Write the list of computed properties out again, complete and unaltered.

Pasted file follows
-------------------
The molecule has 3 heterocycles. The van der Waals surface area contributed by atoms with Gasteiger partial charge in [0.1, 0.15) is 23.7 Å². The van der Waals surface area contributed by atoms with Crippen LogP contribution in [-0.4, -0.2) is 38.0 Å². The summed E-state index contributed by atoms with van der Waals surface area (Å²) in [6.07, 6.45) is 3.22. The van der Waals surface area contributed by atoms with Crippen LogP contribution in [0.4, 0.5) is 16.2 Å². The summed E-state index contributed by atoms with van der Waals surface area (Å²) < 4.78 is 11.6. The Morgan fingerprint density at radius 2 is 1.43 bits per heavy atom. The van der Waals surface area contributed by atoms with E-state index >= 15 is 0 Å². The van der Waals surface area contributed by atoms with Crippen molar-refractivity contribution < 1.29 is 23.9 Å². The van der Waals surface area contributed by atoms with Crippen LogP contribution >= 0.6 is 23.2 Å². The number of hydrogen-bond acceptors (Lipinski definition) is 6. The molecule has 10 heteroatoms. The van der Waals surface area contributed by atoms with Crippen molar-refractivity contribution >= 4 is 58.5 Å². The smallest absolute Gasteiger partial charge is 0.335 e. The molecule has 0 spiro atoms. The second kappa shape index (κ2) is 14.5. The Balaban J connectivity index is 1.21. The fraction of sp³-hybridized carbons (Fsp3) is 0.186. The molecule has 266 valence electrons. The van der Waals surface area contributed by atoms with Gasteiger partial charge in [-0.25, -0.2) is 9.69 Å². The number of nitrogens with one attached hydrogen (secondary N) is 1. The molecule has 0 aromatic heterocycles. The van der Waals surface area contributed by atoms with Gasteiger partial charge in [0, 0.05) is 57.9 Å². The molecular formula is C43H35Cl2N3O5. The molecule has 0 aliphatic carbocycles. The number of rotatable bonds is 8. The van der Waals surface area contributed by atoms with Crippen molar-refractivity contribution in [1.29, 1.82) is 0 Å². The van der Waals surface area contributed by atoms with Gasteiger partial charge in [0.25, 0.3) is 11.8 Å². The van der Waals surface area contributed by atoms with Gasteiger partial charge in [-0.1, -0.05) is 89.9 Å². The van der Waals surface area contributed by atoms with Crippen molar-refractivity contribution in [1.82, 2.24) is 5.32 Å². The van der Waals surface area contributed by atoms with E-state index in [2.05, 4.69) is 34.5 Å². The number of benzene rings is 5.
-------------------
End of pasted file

The molecule has 3 heterocycles. The van der Waals surface area contributed by atoms with Gasteiger partial charge in [0.1, 0.15) is 23.7 Å². The van der Waals surface area contributed by atoms with Crippen LogP contribution in [-0.4, -0.2) is 38.0 Å². The summed E-state index contributed by atoms with van der Waals surface area (Å²) in [6.07, 6.45) is 3.22. The van der Waals surface area contributed by atoms with Crippen LogP contribution in [0.4, 0.5) is 16.2 Å². The summed E-state index contributed by atoms with van der Waals surface area (Å²) < 4.78 is 11.6. The Morgan fingerprint density at radius 2 is 1.43 bits per heavy atom. The van der Waals surface area contributed by atoms with E-state index >= 15 is 0 Å². The van der Waals surface area contributed by atoms with Crippen molar-refractivity contribution < 1.29 is 23.9 Å². The van der Waals surface area contributed by atoms with Crippen LogP contribution >= 0.6 is 23.2 Å². The number of hydrogen-bond acceptors (Lipinski definition) is 6. The molecule has 10 heteroatoms. The van der Waals surface area contributed by atoms with Crippen molar-refractivity contribution >= 4 is 58.5 Å². The smallest absolute Gasteiger partial charge is 0.335 e. The molecule has 0 spiro atoms. The second kappa shape index (κ2) is 14.5. The Balaban J connectivity index is 1.21. The fraction of sp³-hybridized carbons (Fsp3) is 0.186. The molecule has 266 valence electrons. The van der Waals surface area contributed by atoms with Gasteiger partial charge in [-0.25, -0.2) is 9.69 Å². The number of nitrogens with one attached hydrogen (secondary N) is 1. The molecule has 0 aromatic heterocycles. The van der Waals surface area contributed by atoms with Gasteiger partial charge in [0, 0.05) is 57.9 Å². The molecular formula is C43H35Cl2N3O5. The molecule has 0 aliphatic carbocycles. The number of rotatable bonds is 8. The van der Waals surface area contributed by atoms with Crippen molar-refractivity contribution in [1.29, 1.82) is 0 Å². The van der Waals surface area contributed by atoms with Gasteiger partial charge in [0.25, 0.3) is 11.8 Å². The van der Waals surface area contributed by atoms with Gasteiger partial charge in [-0.1, -0.05) is 89.9 Å². The van der Waals surface area contributed by atoms with Crippen molar-refractivity contribution in [1.82, 2.24) is 5.32 Å². The van der Waals surface area contributed by atoms with E-state index in [2.05, 4.69) is 34.5 Å². The number of benzene rings is 5.